Research on the psychology of crowds has impacted on policy and practice
Chris Cocking’s research has contributed new in-depth insights into how shared social identities and collective resilience emerge during disasters. He evidences the increased co-operation among survivors and bystanders (zero-responders) as they identify with and help others in need, ultimately acting as support for official first responders. This has led to a set of practical recommendations for both emergency managers and members of the public to encourage and nurture greater crowd resilience in emergency planning and response, including calls for crowd management strategies to come from a public safety rather than a public order perspective. The twelve recommendations cover the three phases of emergency planning (preparedness phase, response phase and recovery phase) and include recommendations to ‘develop evidence-based, pre-tested communication strategies’, to ‘plan to work with, not against, group norms in emergencies’ to ‘prioritise informative and actionable risk and crisis communication’ and to ‘accommodate the public urge to help’.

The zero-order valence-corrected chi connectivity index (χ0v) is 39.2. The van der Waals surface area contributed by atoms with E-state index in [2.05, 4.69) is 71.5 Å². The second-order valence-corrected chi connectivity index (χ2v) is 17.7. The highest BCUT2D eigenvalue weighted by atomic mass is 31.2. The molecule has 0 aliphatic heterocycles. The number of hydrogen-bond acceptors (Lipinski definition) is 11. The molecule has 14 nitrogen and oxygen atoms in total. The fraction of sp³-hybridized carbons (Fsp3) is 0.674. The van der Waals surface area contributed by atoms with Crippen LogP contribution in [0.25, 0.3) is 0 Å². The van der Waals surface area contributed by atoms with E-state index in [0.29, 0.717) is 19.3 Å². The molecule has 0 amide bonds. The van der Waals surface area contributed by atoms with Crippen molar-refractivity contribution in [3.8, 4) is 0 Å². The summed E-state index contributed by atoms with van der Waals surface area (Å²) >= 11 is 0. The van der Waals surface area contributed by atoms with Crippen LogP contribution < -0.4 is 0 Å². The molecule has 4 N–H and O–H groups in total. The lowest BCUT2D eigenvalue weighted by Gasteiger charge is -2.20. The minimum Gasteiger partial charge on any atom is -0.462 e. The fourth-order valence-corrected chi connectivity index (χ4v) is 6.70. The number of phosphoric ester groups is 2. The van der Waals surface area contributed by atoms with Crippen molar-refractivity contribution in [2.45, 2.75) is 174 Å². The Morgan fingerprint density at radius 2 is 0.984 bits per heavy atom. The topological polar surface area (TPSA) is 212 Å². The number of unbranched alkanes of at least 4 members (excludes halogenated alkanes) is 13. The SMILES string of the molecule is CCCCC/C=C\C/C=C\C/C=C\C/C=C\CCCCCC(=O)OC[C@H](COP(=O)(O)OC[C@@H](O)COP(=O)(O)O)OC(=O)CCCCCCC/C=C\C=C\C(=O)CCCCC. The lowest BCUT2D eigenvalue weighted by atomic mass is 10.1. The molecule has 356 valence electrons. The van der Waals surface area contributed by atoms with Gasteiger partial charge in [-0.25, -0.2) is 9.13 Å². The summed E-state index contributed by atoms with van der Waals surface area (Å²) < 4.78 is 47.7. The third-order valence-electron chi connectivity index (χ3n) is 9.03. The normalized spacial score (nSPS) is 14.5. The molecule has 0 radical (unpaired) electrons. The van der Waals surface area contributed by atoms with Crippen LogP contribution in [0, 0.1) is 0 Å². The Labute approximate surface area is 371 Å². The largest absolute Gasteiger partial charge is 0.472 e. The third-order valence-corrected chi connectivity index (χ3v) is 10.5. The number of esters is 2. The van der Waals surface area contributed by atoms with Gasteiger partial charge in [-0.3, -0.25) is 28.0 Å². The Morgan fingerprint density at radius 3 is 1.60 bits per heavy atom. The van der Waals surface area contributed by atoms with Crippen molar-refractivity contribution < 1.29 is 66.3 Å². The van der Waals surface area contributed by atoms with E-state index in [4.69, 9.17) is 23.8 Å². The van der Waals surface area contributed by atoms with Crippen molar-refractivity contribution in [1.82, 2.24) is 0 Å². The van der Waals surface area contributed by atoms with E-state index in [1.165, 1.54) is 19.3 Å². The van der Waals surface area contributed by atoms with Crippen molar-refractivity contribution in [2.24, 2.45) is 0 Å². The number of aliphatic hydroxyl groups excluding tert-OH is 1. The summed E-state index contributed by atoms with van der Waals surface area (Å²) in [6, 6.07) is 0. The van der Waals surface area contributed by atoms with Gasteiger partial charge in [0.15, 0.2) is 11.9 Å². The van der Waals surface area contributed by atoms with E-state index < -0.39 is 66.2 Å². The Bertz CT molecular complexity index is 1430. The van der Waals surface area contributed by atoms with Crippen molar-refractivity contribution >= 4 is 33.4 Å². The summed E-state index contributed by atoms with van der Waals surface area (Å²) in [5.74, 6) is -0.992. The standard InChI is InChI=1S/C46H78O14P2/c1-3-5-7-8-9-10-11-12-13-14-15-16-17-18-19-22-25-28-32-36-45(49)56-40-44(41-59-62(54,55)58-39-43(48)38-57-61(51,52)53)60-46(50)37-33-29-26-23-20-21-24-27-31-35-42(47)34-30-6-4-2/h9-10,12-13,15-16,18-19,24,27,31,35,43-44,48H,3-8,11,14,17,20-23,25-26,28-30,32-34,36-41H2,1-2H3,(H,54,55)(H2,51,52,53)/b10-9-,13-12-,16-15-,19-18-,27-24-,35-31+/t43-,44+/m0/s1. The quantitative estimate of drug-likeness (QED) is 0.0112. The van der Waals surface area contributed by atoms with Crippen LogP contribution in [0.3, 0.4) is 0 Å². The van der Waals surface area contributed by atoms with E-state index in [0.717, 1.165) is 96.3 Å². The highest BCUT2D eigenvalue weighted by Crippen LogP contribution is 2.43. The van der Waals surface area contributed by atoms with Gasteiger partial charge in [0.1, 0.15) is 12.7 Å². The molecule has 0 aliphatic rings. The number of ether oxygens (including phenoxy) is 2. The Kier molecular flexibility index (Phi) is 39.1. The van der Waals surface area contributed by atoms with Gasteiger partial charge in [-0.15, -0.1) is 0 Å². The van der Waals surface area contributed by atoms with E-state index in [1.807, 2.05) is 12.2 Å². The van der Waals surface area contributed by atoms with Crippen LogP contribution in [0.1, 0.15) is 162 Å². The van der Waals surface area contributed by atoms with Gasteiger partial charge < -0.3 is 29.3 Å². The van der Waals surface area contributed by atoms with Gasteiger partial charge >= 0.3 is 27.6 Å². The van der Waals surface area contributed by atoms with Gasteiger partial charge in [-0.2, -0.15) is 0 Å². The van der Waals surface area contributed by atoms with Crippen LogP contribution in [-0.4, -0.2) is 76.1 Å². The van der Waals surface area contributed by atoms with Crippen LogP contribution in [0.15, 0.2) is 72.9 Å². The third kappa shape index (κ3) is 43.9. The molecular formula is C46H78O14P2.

His recommendations have been taken up in Cabinet Office papers and the Emergency Planning Society, where they have generated a major shift in organisational thinking, opening up a major opportunity for a change of approach to incident planning and response. Official first responders now increasingly consider the role of possible bystander and survivor involvement in mass casualty incidents. There was a specific mention in the 2018 Kerslake Report into the Manchester Arena bombing, which went on to state that they had seen evidence that supports Chris Cocking’s proposition and consider that members of the public undoubtedly acted as such a ‘force multiplier’ during the initial response in the Manchester Arena foyer. The Emergency Planning Society has moved from a traditional view that sees public involvement as problematic to an approach that now seeks to harness the positive resources of the publics and communities involved. Chris Cocking's research has influenced the preparations behind the 7,000+ public events held in the UK each year.